If you've ever wondered why an SUV would need 12 force-fed cylinders, here's one of many possible answers: To drive up a steep mountain almost as fast as Walter Röhrl did with his Audi Sport Quattro E2 in 1987, or Ari Vatanen with his Peugeot 405 Turbo 16 the following year. And Bentley just proved that this weekend at Pikes Peak.
The Pikes Peak SUV record was set in 2013 by three-time overall Pikes Peak International Hill Climb champion Paul Dallenbach and his Range Rover Sport. This weekend, Bentley's "near-production specification" Bentayga W12 managed to best Dallenbach's time by nearly two minutes, thanks to the magic of driver Rhys Millen, who completed the course in 10 minutes 49.9 seconds, at an average speed of 66.5 mph. That's fast by any standard.
While the V8 Bentayga may be more entertaining to drive, Bentley needed the firepower of its top-spec W12 model to counteract the thin air at high altitude. And to help this yellow-green beast breathe better, the Bentayga got a production-specification Akrapovic exhaust upgrade, and the list of other modifications including Pirelli's stickiest DOT-approved tires, racing seats, a roll cage and a fire suppression system.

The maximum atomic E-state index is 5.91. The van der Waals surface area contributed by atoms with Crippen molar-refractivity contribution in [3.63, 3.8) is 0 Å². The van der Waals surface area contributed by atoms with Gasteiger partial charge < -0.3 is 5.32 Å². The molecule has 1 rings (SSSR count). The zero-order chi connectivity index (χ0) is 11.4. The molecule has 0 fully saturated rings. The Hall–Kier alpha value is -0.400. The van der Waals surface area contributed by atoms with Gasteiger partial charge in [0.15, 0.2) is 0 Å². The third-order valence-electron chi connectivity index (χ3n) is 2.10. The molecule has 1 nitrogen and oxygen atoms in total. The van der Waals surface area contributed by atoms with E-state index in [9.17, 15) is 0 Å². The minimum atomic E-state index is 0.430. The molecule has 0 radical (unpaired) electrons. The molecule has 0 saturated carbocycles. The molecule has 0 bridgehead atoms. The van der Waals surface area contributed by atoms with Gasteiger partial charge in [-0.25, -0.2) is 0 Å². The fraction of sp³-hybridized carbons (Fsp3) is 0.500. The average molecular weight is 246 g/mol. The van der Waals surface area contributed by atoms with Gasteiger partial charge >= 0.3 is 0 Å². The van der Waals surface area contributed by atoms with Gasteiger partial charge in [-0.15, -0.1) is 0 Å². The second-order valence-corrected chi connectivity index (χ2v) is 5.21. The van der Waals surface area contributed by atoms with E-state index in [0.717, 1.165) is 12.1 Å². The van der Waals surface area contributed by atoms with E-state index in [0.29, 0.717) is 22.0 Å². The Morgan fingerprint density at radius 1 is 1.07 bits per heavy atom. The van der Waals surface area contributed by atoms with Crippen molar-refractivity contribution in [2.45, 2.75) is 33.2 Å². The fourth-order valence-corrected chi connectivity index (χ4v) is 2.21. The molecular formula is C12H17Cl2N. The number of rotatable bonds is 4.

The result? Six hundred horsepower and 663 foot-pounds of torque (at sea level), sent to ZF's eight speed automatic transmission and permanent four-wheel drive. Add adaptive air suspension and the 48-volt active anti-roll bars to that picture, and your luxury SUV is ready for the world's toughest hillclimb. As proven by Bentley.
Needless to say, if you wish to purchase a Bentayga W12 just like Rhys Millen's (minus the safety equipment), you can.
Limited to just ten units, the Mulliner-built Pikes Peak Bentayga can be had in either deep Beluga black or Radium (the color of the record-setting machine), with 22-inch wheels in a two-tone finish of Beluga with Radium accents. All exterior chrome is replaced with gloss black as standard, with additional carbon fiber on the splitter, side skirts, diffuser and rear spoiler.
You even get the Pikes Peak wrap at the rear, accompanied by the sport exhaust and the touring pack. Just remember: Anything under 11 minutes is a good time up Pikes Peak!
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